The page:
In this context, the past decade has also seen the emergence of the autobiography, including those of Dil, Madhopuri, Prem Gorkhi and Attarjit. The latter two are accomplished short-fiction writers, and have explored the Dalit consciousness through their reality. These stories bring to the fore many truths we wish to ignore. In addition, Gorkhi and Attarjit, Des Raj Kali, Bhagwant Rasoolpuri, Mohal Lal Phillauria and Nachhatar are among other contemporary fiction writers exploring the Dalit consciousness. For instance, Attarjit, in his celebrated story ‘Thuan’ (Scorpion), studies the caste divide from a different angle. The low-caste worker, who once worked as a daily-wage earner in Jat fields, is now an educated, prosperous lawyer who lives in the city, and has taken on an urban, upper-caste second name. In the wake of an agricultural crisis, a son of the Jats is forced to do construction labour at the former’s house. The caste prejudice now flares up in reverse, shattering two worlds.
At present, Dalit and women’s writing are occupying centre stage in the world of Punjabi letters, motivated as they are by the struggle against oppression. This is because what is counted as ‘mainstream’ literature is related neither to struggle nor social justice. Bhagwant Rasoolpuri, in his brilliant story ‘Kasoorwa’ (Sinful), raises the issue of the Dalit woman. This is the rambling memoirs of an old woman, one who knows that keeping body and soul together is not for the wretched, and that a woman is damned not only by the other but also by her kin.
‘No caste’ in Pakistan
Across the border, meanwhile, in the context of Pakistani Punjab, there is ample evidence of Dalit identity submerging itself in the Muslim one. Sadly, however, the Hindu malaise of the caste system was transferred even to Islam, and caste stratification can today be found in Pakistan. Indeed, the titles used in the two Punjabs for Dalits who were taken into the folds of Sikhism and Islam – mazhabi (one who has a religion) is used for the Dalit who embraced Sikhism, while and musalli (one who offers prayers) for those who have embraced Islam – are technically positive, but are generally used offensively. This implies that a change of name need not necessarily be accompanied with a change of attitude.
In contrast to the situation in Indian Punjab, Pakistan does not have Dalit writing as such, unlike the voluminous writing on the Dalits in India, especially from the left. In East Punjab, in his classic novel Marhi da Diva, Gurdial Singh immortalised Jagsir – the landless protagonist who toils and dies unsung but for the wife of the upper-caste Jat, who goes and lights a lamp on his humble tomb, as they shared unexpressed love for each other; and in West Punjab, meanwhile, Major Ishaq Mohammad, founding president of the Mazdoor Kissan Party (MKP) and a revolutionary thinker, poet, playwright, told the unhappy tale in his very popular play called Musalli. Ishaq Mohammad, the son of a peasant, had a great aptitude for learning, and secured scholarships all the way through his enrolment at MAO College in Amritsar, where Faiz Ahmed Faiz was among his teachers. His studies were interrupted only by the onset of World War II and, like Faiz, Ishaq decided to join the British Indian Army to oppose the Nazi invasion of the Soviet Union. Later, both Faiz and Ishaq were implicated in the attempted coup of 1951, better known as the Rawalpindi Conspiracy, and imprisoned. It was in jail that Ishaq wrote Musalli, which chronicled the deeply rooted apartheid in Punjabi society – a fact that many Pakistanis are loath to admit, because they believe that Muslims cannot practice caste-like discrimination.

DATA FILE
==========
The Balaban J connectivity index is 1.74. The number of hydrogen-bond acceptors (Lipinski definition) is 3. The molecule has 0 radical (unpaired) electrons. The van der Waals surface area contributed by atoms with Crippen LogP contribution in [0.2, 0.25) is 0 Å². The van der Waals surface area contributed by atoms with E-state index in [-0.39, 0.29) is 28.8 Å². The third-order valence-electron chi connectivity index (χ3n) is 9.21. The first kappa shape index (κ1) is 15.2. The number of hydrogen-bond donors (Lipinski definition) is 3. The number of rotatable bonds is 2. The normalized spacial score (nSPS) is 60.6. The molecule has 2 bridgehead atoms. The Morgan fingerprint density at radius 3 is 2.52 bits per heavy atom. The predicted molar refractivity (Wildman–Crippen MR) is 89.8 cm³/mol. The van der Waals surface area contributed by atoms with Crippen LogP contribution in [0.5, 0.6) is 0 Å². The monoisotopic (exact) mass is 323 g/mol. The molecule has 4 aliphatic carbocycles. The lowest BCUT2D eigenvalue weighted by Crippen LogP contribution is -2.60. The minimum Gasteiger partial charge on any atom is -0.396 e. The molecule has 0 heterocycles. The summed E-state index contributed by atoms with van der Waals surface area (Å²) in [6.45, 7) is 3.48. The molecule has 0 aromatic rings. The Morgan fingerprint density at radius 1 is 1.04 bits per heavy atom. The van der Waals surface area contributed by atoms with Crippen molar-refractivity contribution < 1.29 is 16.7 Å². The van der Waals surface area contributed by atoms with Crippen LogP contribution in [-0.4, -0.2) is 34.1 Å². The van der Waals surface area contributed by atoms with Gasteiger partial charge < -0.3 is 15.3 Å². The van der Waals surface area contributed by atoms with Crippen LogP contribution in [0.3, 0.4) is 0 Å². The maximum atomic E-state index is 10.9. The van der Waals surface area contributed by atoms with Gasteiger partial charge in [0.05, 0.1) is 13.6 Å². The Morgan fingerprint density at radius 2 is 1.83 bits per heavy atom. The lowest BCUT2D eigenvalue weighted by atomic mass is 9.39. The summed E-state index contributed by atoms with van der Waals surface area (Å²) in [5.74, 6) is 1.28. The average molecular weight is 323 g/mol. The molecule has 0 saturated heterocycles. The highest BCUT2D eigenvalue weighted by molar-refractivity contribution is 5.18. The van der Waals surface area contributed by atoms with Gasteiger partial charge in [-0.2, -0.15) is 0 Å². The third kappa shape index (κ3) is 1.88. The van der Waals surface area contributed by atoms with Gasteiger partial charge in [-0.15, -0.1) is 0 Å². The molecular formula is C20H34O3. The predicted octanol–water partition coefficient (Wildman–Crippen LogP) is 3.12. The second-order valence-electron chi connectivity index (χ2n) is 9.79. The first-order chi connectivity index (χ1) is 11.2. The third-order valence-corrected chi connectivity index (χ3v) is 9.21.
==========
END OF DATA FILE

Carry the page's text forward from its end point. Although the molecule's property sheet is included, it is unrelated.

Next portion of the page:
Yet writers in Pakistan admit that caste prejudice is alive and kicking, living on in rules regarding kitchen utensils and those preventing inter-marriages. The word chura (sweeper), for instance, ranks among one of the most common abuses. Even Mohammad Iqbal, the great reformist poet, lamented in one of his couplets:
Yun tau syed bhi ho, mirza bhi ho, afghan bhi ho
Tum sabhi kuch ho, batao tau mussalman bhi ho
You are syeds, mirzas and Afghans
You are everything but Muslims.
~This article was first published in April 2010 and is a part of our Dalit History Month series where we will be posting past articles on the question of Dalit identity, politics and history throughout the month.
~ Nirupama Dutt is a Punjabi-language poet and journalist.